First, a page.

In August 2020, the Department of Homeland Security (DHS) proposed increases in many of the fees charged by the United States Citizenship and Immigration Services (USCIS) as well as new fees for those filing for political asylum and an end to any waivers for immigration fees. The final rule issued by DHS also called for an increase in the cost of naturalization services. The changes, slated to take effect on October 2, 2020, were instantly met with criticism from immigration experts. They deemed the fee hike an effort to prevent poorer immigrants, who are often people of color, from obtaining legal status and citizenship in the United States. Critics also predicted negative impacts for the businesses that need to employ potential immigrants and the overall economy.
Two lawsuits challenging the USCIS final rule were filed in California, and a federal judge stopped the changes from taking effect just before the date they were to be implemented. A nationwide preliminary injunction and stay on implementation of the fee rule was issued. The government tried to appeal the decision, but on December 28, 2020, the Department of Justice (DOJ) voluntarily moved to dismiss the appeal, and for now the USCIS fee final ruling remains stopped in its entirety.
How Expensive is It to File for Citizenship?
Fees for applying for U.S. citizenship can vary widely, depending on immigration status and age; however, the basic fee to process the Application for Naturalization N-400 form is $640 plus a fee of $85 for biometrics. Applicants aged 75 or older are exempt from the biometrics fee. Those applying through their military service are exempt from both the application and biometrics fee.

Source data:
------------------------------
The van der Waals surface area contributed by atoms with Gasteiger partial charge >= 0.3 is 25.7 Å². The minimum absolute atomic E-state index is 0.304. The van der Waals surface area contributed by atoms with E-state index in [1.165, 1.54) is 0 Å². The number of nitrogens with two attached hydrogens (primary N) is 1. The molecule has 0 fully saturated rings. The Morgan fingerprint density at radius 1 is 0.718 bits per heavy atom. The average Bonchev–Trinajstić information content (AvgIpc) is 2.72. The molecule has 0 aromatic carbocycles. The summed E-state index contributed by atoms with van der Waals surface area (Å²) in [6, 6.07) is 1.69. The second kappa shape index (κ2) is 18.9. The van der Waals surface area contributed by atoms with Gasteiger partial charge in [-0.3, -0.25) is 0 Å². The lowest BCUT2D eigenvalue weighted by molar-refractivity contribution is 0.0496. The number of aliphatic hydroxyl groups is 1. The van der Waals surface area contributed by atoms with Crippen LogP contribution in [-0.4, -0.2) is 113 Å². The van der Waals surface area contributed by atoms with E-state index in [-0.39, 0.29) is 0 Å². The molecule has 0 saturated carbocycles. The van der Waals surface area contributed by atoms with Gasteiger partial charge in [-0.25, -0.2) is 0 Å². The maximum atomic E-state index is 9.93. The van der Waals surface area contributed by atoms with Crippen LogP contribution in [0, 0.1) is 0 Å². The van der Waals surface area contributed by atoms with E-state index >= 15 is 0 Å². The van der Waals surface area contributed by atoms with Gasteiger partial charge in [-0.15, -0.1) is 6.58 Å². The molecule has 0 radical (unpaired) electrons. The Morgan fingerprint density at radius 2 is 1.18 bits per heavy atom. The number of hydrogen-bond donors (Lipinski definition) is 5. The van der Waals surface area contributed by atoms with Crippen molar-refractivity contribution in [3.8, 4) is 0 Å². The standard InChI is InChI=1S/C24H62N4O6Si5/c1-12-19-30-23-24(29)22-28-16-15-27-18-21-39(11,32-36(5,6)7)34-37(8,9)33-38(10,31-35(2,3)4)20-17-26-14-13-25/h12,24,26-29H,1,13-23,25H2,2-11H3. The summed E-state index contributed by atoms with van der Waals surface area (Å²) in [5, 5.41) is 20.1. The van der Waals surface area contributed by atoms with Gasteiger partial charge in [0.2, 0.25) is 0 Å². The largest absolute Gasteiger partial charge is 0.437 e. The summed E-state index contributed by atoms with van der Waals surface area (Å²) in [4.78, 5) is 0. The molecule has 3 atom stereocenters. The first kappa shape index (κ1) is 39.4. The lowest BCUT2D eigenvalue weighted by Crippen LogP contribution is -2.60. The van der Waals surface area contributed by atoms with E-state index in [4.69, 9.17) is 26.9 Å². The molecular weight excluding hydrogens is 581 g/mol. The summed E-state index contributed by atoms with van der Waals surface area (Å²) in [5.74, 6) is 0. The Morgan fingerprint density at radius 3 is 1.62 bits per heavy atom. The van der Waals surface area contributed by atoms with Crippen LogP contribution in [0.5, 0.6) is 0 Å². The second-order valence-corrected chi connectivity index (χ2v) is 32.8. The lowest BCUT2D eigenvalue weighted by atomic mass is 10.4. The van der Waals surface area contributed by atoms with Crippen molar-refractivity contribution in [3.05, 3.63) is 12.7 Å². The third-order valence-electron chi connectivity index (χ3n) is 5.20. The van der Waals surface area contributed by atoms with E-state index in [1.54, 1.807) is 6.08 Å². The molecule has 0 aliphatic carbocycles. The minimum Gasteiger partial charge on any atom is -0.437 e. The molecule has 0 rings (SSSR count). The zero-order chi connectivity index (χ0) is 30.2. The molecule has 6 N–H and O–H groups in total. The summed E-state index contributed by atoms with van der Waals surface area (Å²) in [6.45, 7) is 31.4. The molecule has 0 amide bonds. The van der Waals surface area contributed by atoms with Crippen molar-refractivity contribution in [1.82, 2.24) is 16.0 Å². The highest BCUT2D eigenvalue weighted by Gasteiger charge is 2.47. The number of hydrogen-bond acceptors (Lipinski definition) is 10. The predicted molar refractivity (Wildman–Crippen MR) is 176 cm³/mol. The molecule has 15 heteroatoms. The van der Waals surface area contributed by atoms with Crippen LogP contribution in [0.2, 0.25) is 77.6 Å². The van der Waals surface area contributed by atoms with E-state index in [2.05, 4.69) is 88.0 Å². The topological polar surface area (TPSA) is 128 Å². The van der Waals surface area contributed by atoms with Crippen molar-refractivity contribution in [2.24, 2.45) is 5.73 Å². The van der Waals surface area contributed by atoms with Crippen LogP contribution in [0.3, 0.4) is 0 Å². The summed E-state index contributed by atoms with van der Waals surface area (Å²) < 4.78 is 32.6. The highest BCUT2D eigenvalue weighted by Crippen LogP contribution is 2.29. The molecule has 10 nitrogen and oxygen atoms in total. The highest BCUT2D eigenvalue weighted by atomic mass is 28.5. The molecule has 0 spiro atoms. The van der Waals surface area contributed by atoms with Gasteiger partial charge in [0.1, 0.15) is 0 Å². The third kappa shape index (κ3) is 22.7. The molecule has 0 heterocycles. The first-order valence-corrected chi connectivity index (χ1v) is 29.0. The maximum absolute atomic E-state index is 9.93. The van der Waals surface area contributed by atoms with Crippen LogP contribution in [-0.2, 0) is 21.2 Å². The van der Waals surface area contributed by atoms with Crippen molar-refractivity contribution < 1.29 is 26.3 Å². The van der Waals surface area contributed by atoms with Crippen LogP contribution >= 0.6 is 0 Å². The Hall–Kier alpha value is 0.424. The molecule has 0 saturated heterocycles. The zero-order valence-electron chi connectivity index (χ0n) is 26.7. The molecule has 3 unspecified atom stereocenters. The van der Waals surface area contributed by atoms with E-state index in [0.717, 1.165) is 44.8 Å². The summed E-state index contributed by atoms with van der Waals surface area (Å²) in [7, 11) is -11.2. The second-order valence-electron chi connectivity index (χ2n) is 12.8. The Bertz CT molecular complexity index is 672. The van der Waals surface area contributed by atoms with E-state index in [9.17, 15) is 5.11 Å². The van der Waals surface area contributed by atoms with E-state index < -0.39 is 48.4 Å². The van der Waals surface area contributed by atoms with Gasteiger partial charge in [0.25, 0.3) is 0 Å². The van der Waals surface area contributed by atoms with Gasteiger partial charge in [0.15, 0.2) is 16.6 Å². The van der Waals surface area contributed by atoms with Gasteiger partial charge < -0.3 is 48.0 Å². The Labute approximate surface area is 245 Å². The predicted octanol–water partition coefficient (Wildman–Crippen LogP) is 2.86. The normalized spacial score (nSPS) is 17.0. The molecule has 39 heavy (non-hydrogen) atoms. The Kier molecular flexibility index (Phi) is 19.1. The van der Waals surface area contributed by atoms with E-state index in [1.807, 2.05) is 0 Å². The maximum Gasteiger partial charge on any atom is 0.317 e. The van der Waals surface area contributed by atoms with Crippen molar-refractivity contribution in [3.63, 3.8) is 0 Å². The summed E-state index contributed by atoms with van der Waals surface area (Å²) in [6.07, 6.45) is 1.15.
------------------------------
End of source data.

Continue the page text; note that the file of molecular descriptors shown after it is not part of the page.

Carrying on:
Fee waivers (Form I-912) are available if at least one of the following criteria of eligibility are met:
- The applicant, applicant’s spouse, or head of the household living with the applicant is receiving a means-tested benefit.
- The applicant’s household income is less than or equal to 150 percent of the federal poverty guidelines.
- The applicant has some type of financial hardship such as medical expenses of a family member, homelessness, eviction, unemployment, or similar.
Some applicants may be eligible for a fee reduction (Form I-942) if their annual household income is more than 150 percent but less than 200 percent of the federal poverty guidelines when the application is filed.
Fee waivers and reductions must be applied for along with the application for citizenship. After filing the form N-400, it is too late to apply.
The USCIS final ruling would have raised the application fee by 81 percent to $1,160 and eliminated the biometrics fee. Asylum applications would have required a fee for the first time ever of $50. The final ruling would have also eliminated the possibility of applying for a fee waiver.